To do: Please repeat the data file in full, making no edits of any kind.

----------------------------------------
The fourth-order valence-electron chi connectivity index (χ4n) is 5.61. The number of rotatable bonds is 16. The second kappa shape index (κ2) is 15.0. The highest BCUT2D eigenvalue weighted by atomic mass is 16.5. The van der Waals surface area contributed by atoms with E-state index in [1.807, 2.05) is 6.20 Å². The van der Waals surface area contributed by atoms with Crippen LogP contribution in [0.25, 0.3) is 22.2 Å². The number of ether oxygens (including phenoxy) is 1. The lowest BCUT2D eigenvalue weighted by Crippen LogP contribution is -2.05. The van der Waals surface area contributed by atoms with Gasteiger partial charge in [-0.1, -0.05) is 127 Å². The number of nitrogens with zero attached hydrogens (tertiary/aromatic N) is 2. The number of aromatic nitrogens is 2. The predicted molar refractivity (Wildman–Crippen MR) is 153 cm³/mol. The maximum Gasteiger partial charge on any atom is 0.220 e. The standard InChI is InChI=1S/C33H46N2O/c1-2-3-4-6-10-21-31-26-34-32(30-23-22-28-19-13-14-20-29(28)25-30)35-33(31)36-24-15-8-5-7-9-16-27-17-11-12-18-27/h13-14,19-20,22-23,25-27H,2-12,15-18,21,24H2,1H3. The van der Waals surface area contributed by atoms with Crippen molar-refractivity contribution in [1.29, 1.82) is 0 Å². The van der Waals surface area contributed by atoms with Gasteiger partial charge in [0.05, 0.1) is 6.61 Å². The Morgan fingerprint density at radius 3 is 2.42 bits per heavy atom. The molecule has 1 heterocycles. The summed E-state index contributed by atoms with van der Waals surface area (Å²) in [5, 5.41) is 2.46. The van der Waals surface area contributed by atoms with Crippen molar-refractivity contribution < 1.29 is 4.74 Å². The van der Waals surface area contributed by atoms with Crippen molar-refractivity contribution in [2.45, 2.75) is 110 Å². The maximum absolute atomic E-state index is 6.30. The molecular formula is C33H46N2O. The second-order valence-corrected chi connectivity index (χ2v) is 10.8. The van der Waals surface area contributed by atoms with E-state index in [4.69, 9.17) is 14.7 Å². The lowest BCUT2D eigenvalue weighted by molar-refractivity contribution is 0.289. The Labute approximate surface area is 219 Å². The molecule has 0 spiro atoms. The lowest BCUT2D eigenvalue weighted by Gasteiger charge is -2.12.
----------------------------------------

The fourth-order valence-electron chi connectivity index (χ4n) is 5.61. The number of rotatable bonds is 16. The second kappa shape index (κ2) is 15.0. The highest BCUT2D eigenvalue weighted by atomic mass is 16.5. The van der Waals surface area contributed by atoms with E-state index in [1.807, 2.05) is 6.20 Å². The van der Waals surface area contributed by atoms with Crippen LogP contribution in [0.25, 0.3) is 22.2 Å². The number of ether oxygens (including phenoxy) is 1. The lowest BCUT2D eigenvalue weighted by Crippen LogP contribution is -2.05. The van der Waals surface area contributed by atoms with Gasteiger partial charge in [-0.1, -0.05) is 127 Å². The number of nitrogens with zero attached hydrogens (tertiary/aromatic N) is 2. The number of aromatic nitrogens is 2. The predicted molar refractivity (Wildman–Crippen MR) is 153 cm³/mol. The maximum Gasteiger partial charge on any atom is 0.220 e. The standard InChI is InChI=1S/C33H46N2O/c1-2-3-4-6-10-21-31-26-34-32(30-23-22-28-19-13-14-20-29(28)25-30)35-33(31)36-24-15-8-5-7-9-16-27-17-11-12-18-27/h13-14,19-20,22-23,25-27H,2-12,15-18,21,24H2,1H3. The van der Waals surface area contributed by atoms with Crippen molar-refractivity contribution in [1.29, 1.82) is 0 Å². The van der Waals surface area contributed by atoms with Gasteiger partial charge in [0.05, 0.1) is 6.61 Å². The Morgan fingerprint density at radius 3 is 2.42 bits per heavy atom. The molecule has 1 heterocycles. The summed E-state index contributed by atoms with van der Waals surface area (Å²) in [5, 5.41) is 2.46. The van der Waals surface area contributed by atoms with Crippen molar-refractivity contribution < 1.29 is 4.74 Å². The van der Waals surface area contributed by atoms with Crippen molar-refractivity contribution in [2.45, 2.75) is 110 Å². The maximum absolute atomic E-state index is 6.30. The molecular formula is C33H46N2O. The second-order valence-corrected chi connectivity index (χ2v) is 10.8. The van der Waals surface area contributed by atoms with E-state index in [4.69, 9.17) is 14.7 Å². The lowest BCUT2D eigenvalue weighted by molar-refractivity contribution is 0.289. The Labute approximate surface area is 219 Å². The molecule has 0 spiro atoms. The lowest BCUT2D eigenvalue weighted by Gasteiger charge is -2.12.